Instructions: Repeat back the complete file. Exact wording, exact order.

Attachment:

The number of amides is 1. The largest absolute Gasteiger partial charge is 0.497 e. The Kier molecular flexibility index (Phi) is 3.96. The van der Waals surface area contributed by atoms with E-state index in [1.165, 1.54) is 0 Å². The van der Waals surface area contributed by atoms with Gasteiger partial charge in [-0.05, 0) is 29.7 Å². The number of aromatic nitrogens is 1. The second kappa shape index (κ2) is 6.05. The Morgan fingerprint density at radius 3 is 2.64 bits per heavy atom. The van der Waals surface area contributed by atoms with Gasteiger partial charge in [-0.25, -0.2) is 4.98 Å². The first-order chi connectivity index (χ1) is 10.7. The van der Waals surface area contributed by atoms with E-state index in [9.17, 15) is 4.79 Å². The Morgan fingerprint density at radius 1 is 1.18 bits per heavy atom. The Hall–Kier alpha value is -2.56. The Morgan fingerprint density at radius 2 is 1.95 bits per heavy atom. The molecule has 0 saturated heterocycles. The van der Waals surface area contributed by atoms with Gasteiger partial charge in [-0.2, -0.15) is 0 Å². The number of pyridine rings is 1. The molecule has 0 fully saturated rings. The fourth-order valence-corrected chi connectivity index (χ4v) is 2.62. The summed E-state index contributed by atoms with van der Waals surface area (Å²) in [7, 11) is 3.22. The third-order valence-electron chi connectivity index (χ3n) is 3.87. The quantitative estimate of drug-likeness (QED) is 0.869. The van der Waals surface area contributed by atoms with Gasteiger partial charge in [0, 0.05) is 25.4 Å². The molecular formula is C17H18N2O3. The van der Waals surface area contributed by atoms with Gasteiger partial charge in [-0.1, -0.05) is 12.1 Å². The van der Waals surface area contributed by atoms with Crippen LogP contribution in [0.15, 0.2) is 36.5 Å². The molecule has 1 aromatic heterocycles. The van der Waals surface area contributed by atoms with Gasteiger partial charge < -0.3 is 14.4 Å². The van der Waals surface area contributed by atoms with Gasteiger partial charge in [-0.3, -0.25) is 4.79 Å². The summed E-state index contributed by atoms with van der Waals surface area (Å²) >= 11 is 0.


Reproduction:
The number of amides is 1. The largest absolute Gasteiger partial charge is 0.497 e. The Kier molecular flexibility index (Phi) is 3.96. The van der Waals surface area contributed by atoms with E-state index in [1.165, 1.54) is 0 Å². The van der Waals surface area contributed by atoms with Gasteiger partial charge in [-0.05, 0) is 29.7 Å². The number of aromatic nitrogens is 1. The second kappa shape index (κ2) is 6.05. The Morgan fingerprint density at radius 3 is 2.64 bits per heavy atom. The van der Waals surface area contributed by atoms with Gasteiger partial charge in [-0.25, -0.2) is 4.98 Å². The first-order chi connectivity index (χ1) is 10.7. The van der Waals surface area contributed by atoms with E-state index in [9.17, 15) is 4.79 Å². The Morgan fingerprint density at radius 1 is 1.18 bits per heavy atom. The Hall–Kier alpha value is -2.56. The Morgan fingerprint density at radius 2 is 1.95 bits per heavy atom. The molecule has 0 saturated heterocycles. The van der Waals surface area contributed by atoms with Gasteiger partial charge in [-0.2, -0.15) is 0 Å². The number of pyridine rings is 1. The molecule has 0 fully saturated rings. The fourth-order valence-corrected chi connectivity index (χ4v) is 2.62. The summed E-state index contributed by atoms with van der Waals surface area (Å²) in [7, 11) is 3.22. The third-order valence-electron chi connectivity index (χ3n) is 3.87. The quantitative estimate of drug-likeness (QED) is 0.869. The van der Waals surface area contributed by atoms with Gasteiger partial charge in [0, 0.05) is 25.4 Å². The molecular formula is C17H18N2O3. The van der Waals surface area contributed by atoms with Gasteiger partial charge in [-0.1, -0.05) is 12.1 Å². The van der Waals surface area contributed by atoms with Crippen LogP contribution in [0.15, 0.2) is 36.5 Å². The molecule has 1 aromatic heterocycles. The van der Waals surface area contributed by atoms with Gasteiger partial charge < -0.3 is 14.4 Å². The van der Waals surface area contributed by atoms with Gasteiger partial charge in [-0.3, -0.25) is 4.79 Å². The summed E-state index contributed by atoms with van der Waals surface area (Å²) >= 11 is 0.